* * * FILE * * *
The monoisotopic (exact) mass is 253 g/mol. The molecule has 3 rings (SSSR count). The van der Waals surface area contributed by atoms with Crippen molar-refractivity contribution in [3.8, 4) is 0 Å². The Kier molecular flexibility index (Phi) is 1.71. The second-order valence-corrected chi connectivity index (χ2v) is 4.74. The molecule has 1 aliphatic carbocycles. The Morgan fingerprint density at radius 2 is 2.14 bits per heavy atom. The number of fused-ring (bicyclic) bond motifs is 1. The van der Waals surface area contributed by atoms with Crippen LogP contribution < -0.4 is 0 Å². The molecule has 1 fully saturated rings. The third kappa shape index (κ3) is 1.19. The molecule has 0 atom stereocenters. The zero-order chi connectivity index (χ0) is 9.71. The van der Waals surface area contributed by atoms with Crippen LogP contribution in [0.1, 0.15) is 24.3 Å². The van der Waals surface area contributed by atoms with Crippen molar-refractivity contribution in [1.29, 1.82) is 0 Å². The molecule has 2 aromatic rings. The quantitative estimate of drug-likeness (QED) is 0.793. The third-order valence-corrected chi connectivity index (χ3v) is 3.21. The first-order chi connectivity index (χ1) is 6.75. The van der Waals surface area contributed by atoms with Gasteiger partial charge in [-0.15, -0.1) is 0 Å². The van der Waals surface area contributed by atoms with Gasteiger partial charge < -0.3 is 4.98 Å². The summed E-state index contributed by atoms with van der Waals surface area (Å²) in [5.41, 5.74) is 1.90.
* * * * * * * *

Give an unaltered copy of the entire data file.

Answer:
The monoisotopic (exact) mass is 253 g/mol. The molecule has 3 rings (SSSR count). The van der Waals surface area contributed by atoms with Crippen molar-refractivity contribution in [3.8, 4) is 0 Å². The Kier molecular flexibility index (Phi) is 1.71. The second-order valence-corrected chi connectivity index (χ2v) is 4.74. The molecule has 1 aliphatic carbocycles. The Morgan fingerprint density at radius 2 is 2.14 bits per heavy atom. The number of fused-ring (bicyclic) bond motifs is 1. The van der Waals surface area contributed by atoms with Crippen LogP contribution < -0.4 is 0 Å². The molecule has 1 fully saturated rings. The third kappa shape index (κ3) is 1.19. The molecule has 0 atom stereocenters. The zero-order chi connectivity index (χ0) is 9.71. The van der Waals surface area contributed by atoms with Crippen LogP contribution in [0.1, 0.15) is 24.3 Å². The van der Waals surface area contributed by atoms with Crippen molar-refractivity contribution in [1.29, 1.82) is 0 Å². The molecule has 2 aromatic rings. The quantitative estimate of drug-likeness (QED) is 0.793. The third-order valence-corrected chi connectivity index (χ3v) is 3.21. The first-order chi connectivity index (χ1) is 6.75. The van der Waals surface area contributed by atoms with Gasteiger partial charge in [-0.15, -0.1) is 0 Å². The van der Waals surface area contributed by atoms with Gasteiger partial charge < -0.3 is 4.98 Å². The summed E-state index contributed by atoms with van der Waals surface area (Å²) in [5.41, 5.74) is 1.90.